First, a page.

Look for the silver lining
The rollercoaster of life has its ups and downs. There will be times when the struggles hit, and your child is upset – sometimes justifiably and sometimes not. Remember to point them towards the silver lining. Sometimes it is easy to see, and sometimes you have to really search for it, but it is always there. Being able to see the good, even in a bad situation is a real gift.
Yes, you might have broken your firetruck, but at least you still have your police car to play with. No, it’s not the same, but you are not without toys. It might not be the one you wanted to play with right this moment. I understand how hard it is not to get what we want, but at least you have something to play with still.
Will this always go smoothly? No. Of course not. But if done with consistent repetition, the goal is that they will grow up to be able to see the bright side themselves and be thankful for that.
Have the kids help
When you have to do something yourself, you have a greater appreciation for it. Understanding how hard something is to create, or exactly how much money something costs, will help children realize what was given for them to have it. If there is a big toy purchase that your child wants to make, have them work for it. Set realistic goals for them to do – whether it be chores or behavior – and keep track of their progress, where they can see.
For example, if they want a Hatchimal, have them do 60 nice things to earn it (one for each dollar it costs). Keep a chart on the kitchen wall where they can record their good deeds and see how they are progressing toward their goal. They will understand more what a big deal the Hatchimal is when they have worked so hard to obtain it. A big deal can be made over all the wonderful things accomplished, as well as their determination to finish their challenge. The toy is just a side benefit – look at all the good you’ve done!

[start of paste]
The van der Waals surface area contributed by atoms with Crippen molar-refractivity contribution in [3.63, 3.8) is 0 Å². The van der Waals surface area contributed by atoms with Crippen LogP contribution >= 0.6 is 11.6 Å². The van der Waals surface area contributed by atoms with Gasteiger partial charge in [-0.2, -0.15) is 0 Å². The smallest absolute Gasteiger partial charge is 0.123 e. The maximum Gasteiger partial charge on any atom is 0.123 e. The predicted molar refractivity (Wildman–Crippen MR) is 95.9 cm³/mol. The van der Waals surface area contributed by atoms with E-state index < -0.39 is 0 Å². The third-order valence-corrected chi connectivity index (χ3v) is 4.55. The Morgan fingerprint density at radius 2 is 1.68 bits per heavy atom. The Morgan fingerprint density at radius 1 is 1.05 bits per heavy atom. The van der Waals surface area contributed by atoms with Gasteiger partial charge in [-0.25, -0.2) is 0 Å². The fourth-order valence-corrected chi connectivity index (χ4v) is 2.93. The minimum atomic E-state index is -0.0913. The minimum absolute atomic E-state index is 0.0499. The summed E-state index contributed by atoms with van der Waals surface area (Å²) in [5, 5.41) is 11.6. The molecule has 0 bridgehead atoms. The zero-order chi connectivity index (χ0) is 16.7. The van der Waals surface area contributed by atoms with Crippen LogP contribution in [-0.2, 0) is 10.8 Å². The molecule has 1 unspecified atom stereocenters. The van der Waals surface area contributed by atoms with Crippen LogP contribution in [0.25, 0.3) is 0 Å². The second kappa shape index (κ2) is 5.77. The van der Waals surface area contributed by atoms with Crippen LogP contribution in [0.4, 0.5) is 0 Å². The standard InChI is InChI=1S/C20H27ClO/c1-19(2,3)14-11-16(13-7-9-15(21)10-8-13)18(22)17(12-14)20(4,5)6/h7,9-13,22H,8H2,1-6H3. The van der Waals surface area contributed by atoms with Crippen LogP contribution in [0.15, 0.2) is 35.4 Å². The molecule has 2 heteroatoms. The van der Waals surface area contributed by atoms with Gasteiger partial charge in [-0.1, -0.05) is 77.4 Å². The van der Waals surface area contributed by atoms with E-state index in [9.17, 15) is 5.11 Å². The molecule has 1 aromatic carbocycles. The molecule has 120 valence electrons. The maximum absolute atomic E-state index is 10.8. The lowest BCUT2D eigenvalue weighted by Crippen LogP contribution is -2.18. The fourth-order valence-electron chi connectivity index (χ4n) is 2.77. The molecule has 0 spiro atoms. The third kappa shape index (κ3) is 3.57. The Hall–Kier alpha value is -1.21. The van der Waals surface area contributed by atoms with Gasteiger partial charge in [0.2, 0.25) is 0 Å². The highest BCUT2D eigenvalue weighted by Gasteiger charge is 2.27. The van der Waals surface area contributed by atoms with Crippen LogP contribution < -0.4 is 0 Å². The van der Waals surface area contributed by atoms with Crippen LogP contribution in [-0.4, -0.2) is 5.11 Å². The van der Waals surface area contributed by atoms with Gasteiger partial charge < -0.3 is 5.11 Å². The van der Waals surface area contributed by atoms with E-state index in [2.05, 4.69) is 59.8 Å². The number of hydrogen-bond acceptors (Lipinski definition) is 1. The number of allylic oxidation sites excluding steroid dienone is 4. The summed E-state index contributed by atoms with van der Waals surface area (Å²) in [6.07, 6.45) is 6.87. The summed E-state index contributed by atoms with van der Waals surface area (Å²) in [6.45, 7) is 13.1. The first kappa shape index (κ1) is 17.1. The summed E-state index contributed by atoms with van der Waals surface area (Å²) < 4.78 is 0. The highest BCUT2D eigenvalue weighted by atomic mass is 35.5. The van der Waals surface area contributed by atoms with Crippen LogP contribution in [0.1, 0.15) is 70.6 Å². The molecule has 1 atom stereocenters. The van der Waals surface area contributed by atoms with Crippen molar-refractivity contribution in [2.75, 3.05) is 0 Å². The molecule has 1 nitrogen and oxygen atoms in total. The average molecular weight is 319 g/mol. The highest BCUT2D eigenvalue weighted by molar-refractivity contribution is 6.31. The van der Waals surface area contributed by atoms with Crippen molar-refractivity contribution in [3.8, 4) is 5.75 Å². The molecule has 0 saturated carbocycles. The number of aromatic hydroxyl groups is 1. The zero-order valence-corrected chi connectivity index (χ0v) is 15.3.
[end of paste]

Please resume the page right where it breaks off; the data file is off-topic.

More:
This concept can also be applied to housework. Many times children, even the big ones **cough husbands cough**, don’t realize just how much work we put into keeping the house running smoothly. Being responsible for a portion of it, ie. chores, creates a sense of thankfulness for all that is done, as well as a good work ethic in doing it. Setting age appropriate chores is important, but you’d be surprised at just how much a child can do if they want to. Yes, it might take longer. It might not be done exactly the way that you would have done it. But by
requiring allowing your children to help with the house, you are instilling in them qualities that last forever.
Set a good example
You are your child’s first role model. You are the first chance to display the qualities that you want your children to possess. When we are being grateful, it shows our children how important it is. Their little eyes are watching us, even though we may not realize it. So say thank you. Live happily with what you have instead of always talking about the things that you want instead. Donate of your time, finances, things when you can. Help those around you whom you can. Be the person that you want your children to become!
I can’t guarantee that if you follow these steps that your children will be angels. In our house, I do my best to follow these. Somedays I see that they’re working. Other days, I scratch my head and wonder if my kids will ever understand the concept. But, I won’t give up and neither should you! Let’s keep on together, doing what we can to be the best parents that we can be. Our kids will thank us someday.
What have you tried to help your kids be more grateful?
I would love to hear what has worked, or hasn’t, in your life!
Share your experiences in the comments below.